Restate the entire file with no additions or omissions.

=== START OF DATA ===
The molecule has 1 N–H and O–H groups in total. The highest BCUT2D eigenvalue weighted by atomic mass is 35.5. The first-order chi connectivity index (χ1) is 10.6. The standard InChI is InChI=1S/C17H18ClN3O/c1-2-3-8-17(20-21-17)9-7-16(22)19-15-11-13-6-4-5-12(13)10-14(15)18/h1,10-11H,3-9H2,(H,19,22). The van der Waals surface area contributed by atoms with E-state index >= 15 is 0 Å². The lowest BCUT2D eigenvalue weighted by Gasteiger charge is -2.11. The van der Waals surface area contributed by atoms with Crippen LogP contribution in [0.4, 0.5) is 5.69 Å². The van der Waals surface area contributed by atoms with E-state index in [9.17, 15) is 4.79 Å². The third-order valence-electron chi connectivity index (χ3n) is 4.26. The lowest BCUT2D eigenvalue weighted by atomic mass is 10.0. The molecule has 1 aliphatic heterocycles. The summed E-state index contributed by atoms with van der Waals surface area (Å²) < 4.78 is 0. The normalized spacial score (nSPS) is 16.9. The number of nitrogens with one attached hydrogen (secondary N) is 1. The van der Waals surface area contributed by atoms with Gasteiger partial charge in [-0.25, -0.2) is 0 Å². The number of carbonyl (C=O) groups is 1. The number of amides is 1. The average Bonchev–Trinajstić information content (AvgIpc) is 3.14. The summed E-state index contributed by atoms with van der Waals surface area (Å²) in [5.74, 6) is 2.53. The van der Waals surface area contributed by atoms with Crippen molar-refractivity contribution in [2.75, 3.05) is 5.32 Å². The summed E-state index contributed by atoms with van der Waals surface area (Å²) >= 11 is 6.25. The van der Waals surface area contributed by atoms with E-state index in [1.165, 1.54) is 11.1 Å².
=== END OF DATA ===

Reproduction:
The molecule has 1 N–H and O–H groups in total. The highest BCUT2D eigenvalue weighted by atomic mass is 35.5. The first-order chi connectivity index (χ1) is 10.6. The standard InChI is InChI=1S/C17H18ClN3O/c1-2-3-8-17(20-21-17)9-7-16(22)19-15-11-13-6-4-5-12(13)10-14(15)18/h1,10-11H,3-9H2,(H,19,22). The van der Waals surface area contributed by atoms with E-state index >= 15 is 0 Å². The lowest BCUT2D eigenvalue weighted by Gasteiger charge is -2.11. The van der Waals surface area contributed by atoms with Crippen LogP contribution in [0.4, 0.5) is 5.69 Å². The van der Waals surface area contributed by atoms with E-state index in [9.17, 15) is 4.79 Å². The third-order valence-electron chi connectivity index (χ3n) is 4.26. The lowest BCUT2D eigenvalue weighted by atomic mass is 10.0. The molecule has 1 aliphatic heterocycles. The summed E-state index contributed by atoms with van der Waals surface area (Å²) < 4.78 is 0. The normalized spacial score (nSPS) is 16.9. The number of nitrogens with one attached hydrogen (secondary N) is 1. The van der Waals surface area contributed by atoms with Gasteiger partial charge in [-0.25, -0.2) is 0 Å². The number of carbonyl (C=O) groups is 1. The number of amides is 1. The average Bonchev–Trinajstić information content (AvgIpc) is 3.14. The summed E-state index contributed by atoms with van der Waals surface area (Å²) in [5.74, 6) is 2.53. The van der Waals surface area contributed by atoms with Crippen molar-refractivity contribution in [2.75, 3.05) is 5.32 Å². The summed E-state index contributed by atoms with van der Waals surface area (Å²) >= 11 is 6.25. The van der Waals surface area contributed by atoms with E-state index in [1.165, 1.54) is 11.1 Å².